The exam is to be completed individually and without any assistance from a partner or other students. Follow the Stanford Honor Code (see link on main course homepage) during the exam: submit only your own work, do not use unpermitted aids on the exam, and say something to the instructors or students in question to prevent any inappropriate activity conducted by others surrounding the exam.


(Same as midterm exam)

For coding questions, the majority of the points are typically focused on the correctness of the code. However, there may be deductions for code that is roundabout, awkward or inefficient when more appropriate alternatives exist. We will reward the simple, direct approach for its good design decisions and such code will likely have fewer correctness issues, so the choice of appropriate design can have a large impact. For example, we expect you to leverage appropriate features from the standard libraries; re-implementing that functionality wastes your valuable time and introduces opportunity for error.

Note that certain problems may have certain constraints (such as only using certain material, etc.) that you must follow to earn full credit. These constraints are not intended to make things difficult; typically, we are trying to guide you in the direction of a more straightforward solution. If you disregard these instructions, you are likely to lose points, either for not meeting the problem specification and/or for errors introduced when attempting a convoluted alternative. We reserve the right to deduct points for extremely inelegant or inefficient code that dodges the spirit of the problem.

  • You are not required to write #include statements. Please do not abbreviate any code (such as writing "x2" next to code to copy it twice). Abbreviated code will not be graded.
  • Pseudo-code (writing English sentences and phrases instead of code) will typically earn little to no points. For example, writing "In this part of the code, I want to open the file and read each line and print it" will not earn any points.
  • You should include your answer, as well as any scratchwork, in the answer area for each problem. An answer to a problem not in the designated answer pages for that problem will not receive any credit.
  • Unless otherwise specified, it is fine to write helper functions to implement the required behavior.
  • Style and decomposition are secondary to correctness. Unlike the assignments where we hold you to high standards in all areas, for an exam the correctness of the answers dominates the grading. Decomposition and style are thus somewhat de-emphasized. However, good design may make it easier for you to get the functionality correct and may require less code, which takes less time and provides fewer opportunities for error. Comments are never required unless specifically indicated by a problem. When a solution is incorrect, commenting may help us determine what you were trying to do when we attempt to give partial credit.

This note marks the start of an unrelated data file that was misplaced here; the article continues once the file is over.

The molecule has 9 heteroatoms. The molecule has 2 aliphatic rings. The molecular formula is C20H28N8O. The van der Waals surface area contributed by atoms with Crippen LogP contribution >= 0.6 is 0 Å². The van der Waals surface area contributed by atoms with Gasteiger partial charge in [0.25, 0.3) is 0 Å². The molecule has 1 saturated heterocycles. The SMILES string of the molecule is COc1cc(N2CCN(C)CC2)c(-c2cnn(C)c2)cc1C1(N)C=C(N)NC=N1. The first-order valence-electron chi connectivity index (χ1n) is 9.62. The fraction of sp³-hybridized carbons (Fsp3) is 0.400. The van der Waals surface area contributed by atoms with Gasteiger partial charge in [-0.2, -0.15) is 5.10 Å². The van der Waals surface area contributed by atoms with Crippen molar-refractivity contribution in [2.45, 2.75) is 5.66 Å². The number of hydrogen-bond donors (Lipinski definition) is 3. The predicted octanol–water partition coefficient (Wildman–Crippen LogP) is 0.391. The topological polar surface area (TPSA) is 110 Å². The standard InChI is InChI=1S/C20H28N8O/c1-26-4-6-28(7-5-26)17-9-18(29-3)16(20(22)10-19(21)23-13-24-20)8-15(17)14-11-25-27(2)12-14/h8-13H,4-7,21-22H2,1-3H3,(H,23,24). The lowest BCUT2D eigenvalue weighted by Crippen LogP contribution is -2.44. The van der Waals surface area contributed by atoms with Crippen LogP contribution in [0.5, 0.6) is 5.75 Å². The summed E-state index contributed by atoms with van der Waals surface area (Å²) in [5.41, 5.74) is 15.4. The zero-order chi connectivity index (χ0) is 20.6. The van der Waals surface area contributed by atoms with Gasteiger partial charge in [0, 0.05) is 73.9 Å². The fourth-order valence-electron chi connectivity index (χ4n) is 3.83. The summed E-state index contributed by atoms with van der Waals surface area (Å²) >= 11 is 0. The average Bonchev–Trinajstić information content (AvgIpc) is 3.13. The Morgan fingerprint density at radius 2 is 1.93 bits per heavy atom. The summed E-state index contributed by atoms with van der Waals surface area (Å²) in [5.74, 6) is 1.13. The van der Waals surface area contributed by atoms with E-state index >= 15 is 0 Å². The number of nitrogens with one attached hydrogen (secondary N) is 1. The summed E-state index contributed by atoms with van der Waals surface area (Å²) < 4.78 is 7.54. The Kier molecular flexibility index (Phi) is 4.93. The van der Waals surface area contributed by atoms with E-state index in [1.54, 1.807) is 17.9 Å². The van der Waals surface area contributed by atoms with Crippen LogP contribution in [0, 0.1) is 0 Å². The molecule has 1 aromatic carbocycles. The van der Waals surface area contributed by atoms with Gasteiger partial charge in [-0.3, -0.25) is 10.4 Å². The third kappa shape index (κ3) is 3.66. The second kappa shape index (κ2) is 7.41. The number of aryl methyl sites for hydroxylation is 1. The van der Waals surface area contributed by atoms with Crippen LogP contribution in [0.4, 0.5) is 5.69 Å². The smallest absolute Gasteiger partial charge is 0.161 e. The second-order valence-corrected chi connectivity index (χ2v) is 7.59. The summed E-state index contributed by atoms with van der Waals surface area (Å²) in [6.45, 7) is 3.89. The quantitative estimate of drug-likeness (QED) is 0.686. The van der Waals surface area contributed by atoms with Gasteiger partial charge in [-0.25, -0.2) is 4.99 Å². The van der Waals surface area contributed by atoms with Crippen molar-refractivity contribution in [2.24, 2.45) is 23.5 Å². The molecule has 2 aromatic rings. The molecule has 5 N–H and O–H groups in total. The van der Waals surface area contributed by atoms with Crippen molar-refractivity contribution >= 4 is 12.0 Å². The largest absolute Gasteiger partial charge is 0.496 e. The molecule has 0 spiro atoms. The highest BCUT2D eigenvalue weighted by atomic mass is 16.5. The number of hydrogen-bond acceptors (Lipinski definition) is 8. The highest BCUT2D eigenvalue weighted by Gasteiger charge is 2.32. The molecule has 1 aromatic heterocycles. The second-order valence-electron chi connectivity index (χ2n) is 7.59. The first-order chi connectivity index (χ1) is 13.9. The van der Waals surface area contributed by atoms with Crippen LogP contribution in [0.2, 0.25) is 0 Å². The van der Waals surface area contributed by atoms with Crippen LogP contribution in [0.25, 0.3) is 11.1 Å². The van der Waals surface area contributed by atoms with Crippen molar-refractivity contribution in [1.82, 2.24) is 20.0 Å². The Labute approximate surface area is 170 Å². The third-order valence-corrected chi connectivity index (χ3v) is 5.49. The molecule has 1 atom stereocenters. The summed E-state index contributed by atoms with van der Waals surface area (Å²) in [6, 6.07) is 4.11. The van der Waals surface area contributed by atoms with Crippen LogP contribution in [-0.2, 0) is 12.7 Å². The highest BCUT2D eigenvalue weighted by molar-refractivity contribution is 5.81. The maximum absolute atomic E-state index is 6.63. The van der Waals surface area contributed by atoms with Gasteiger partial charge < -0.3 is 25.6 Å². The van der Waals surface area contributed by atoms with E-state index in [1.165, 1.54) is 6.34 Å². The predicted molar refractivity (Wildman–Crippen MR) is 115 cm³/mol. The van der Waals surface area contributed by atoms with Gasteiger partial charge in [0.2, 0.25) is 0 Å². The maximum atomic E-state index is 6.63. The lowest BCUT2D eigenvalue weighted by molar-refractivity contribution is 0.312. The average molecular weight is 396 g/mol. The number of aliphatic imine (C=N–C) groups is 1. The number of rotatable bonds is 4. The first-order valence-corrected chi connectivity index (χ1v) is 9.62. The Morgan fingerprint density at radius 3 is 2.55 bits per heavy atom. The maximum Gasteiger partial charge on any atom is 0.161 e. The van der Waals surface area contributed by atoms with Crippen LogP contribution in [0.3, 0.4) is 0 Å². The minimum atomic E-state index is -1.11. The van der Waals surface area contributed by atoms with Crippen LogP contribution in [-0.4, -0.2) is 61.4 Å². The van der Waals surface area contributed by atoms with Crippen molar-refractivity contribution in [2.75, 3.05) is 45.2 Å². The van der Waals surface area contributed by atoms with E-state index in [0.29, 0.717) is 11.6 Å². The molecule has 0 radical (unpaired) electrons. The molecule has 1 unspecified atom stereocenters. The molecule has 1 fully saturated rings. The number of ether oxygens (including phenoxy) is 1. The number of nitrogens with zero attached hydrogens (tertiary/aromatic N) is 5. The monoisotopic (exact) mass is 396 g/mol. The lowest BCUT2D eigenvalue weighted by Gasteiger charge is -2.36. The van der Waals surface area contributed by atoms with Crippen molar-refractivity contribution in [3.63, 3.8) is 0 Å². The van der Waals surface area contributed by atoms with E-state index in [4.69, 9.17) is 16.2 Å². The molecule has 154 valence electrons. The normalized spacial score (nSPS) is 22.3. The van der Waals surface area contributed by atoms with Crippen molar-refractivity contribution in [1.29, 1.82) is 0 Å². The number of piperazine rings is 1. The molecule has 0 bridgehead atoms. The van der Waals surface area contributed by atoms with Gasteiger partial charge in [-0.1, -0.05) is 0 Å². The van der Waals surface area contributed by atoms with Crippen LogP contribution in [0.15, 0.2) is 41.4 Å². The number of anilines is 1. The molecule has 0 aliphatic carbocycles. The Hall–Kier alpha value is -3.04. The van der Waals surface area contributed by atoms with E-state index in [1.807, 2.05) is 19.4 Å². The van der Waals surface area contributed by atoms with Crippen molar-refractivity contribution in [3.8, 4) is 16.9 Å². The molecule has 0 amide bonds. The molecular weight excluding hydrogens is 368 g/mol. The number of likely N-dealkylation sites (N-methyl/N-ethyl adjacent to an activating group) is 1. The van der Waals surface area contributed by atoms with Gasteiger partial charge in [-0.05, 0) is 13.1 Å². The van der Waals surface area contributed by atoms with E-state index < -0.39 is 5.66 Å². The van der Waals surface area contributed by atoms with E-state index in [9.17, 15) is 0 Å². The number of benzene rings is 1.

• We are lenient on syntax. We won’t trouble you about most small syntax errors (forgetting semicolons or spaces, for example) as long as your intentions are clear. Having said that, beware that if your syntax errors cause ambiguity (e.g. very unclear curly braces), we might not get the correct meaning. Additionally, there are subtleties that matter immensely, e.g., a int** is just one character different than int*, yet there is a world of difference between the two!
  • The majority of the points for a problem will be reserved for grading the critical core of the code. For example, if we ask you to write a function that processes a generic array, only a tiny fraction of the points will be allocated to tasks such as initializing the counter or iterating over the right bounds, while the bulk of the points will be gained or lost in the tricky details of whether you correctly handle the void*s. Being off-by-one in the loop is a tiny deduction, but being a level of indirection off or applying the wrong cast is a larger issue. Be sure to focus your attention accordingly!

Exam Reference Sheets: Note: the reference sheets will be included with the exam.

C Reference Sheet Webpage | C Reference Sheet PDF
(This is the same reference sheet as on the midterm exam)

Assembly Reference Sheet
(This is the same assembly reference sheet we have used in class and labs)

Practice Materials:

Guide for how to approach and succeed on CS107 exams.

Note: some of the exams include questions covering floats, which is not included this quarter on our final exam topics.

Practice Exam 1: PDF | Solutions
This is based on the final exam from CS107 Winter 2018.

Practice Exam 2: PDF | Solutions
This is based on the final exam from CS107 Fall 2017. It was written as a 180 minute paper exam (same length as this quarter).

Practice Exam 3: PDF | Solutions
This is based on the final exam from CS107 Fall 2018. It was written as a 180 minute paper exam (same length as this quarter).

Practice Exam 4: PDF | Solutions
This was the final exam from CS107 Autumn 2022, and administered as a mock final exam during. CS107 Autumn 2023.

Extra Practice Problems: PDF | Solutions

Ethics Material Practice Problems: PDF | Solutions

You can do it!